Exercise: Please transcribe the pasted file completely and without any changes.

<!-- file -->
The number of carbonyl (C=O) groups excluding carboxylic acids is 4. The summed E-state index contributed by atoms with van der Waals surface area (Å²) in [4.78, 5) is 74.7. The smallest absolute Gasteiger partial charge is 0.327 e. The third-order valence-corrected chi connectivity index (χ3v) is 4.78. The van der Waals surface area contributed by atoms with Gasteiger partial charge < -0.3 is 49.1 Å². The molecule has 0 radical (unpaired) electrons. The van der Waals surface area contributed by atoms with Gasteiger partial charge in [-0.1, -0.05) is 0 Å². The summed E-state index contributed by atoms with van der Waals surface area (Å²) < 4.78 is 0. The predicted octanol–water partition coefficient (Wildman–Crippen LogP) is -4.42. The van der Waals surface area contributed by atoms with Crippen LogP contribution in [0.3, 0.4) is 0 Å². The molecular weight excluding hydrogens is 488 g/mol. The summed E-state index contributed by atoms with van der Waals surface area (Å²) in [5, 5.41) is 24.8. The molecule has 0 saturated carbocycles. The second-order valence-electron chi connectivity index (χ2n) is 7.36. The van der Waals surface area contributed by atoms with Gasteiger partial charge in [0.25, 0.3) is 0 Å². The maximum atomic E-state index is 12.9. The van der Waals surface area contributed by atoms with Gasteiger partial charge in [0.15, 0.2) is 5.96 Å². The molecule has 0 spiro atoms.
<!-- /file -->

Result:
The number of carbonyl (C=O) groups excluding carboxylic acids is 4. The summed E-state index contributed by atoms with van der Waals surface area (Å²) in [4.78, 5) is 74.7. The smallest absolute Gasteiger partial charge is 0.327 e. The third-order valence-corrected chi connectivity index (χ3v) is 4.78. The van der Waals surface area contributed by atoms with Gasteiger partial charge < -0.3 is 49.1 Å². The molecule has 0 radical (unpaired) electrons. The van der Waals surface area contributed by atoms with Gasteiger partial charge in [-0.1, -0.05) is 0 Å². The summed E-state index contributed by atoms with van der Waals surface area (Å²) < 4.78 is 0. The predicted octanol–water partition coefficient (Wildman–Crippen LogP) is -4.42. The van der Waals surface area contributed by atoms with Crippen LogP contribution in [0.3, 0.4) is 0 Å². The molecular weight excluding hydrogens is 488 g/mol. The summed E-state index contributed by atoms with van der Waals surface area (Å²) in [5, 5.41) is 24.8. The molecule has 0 saturated carbocycles. The second-order valence-electron chi connectivity index (χ2n) is 7.36. The van der Waals surface area contributed by atoms with Gasteiger partial charge in [0.25, 0.3) is 0 Å². The maximum atomic E-state index is 12.9. The van der Waals surface area contributed by atoms with Gasteiger partial charge in [0.15, 0.2) is 5.96 Å². The molecule has 0 spiro atoms.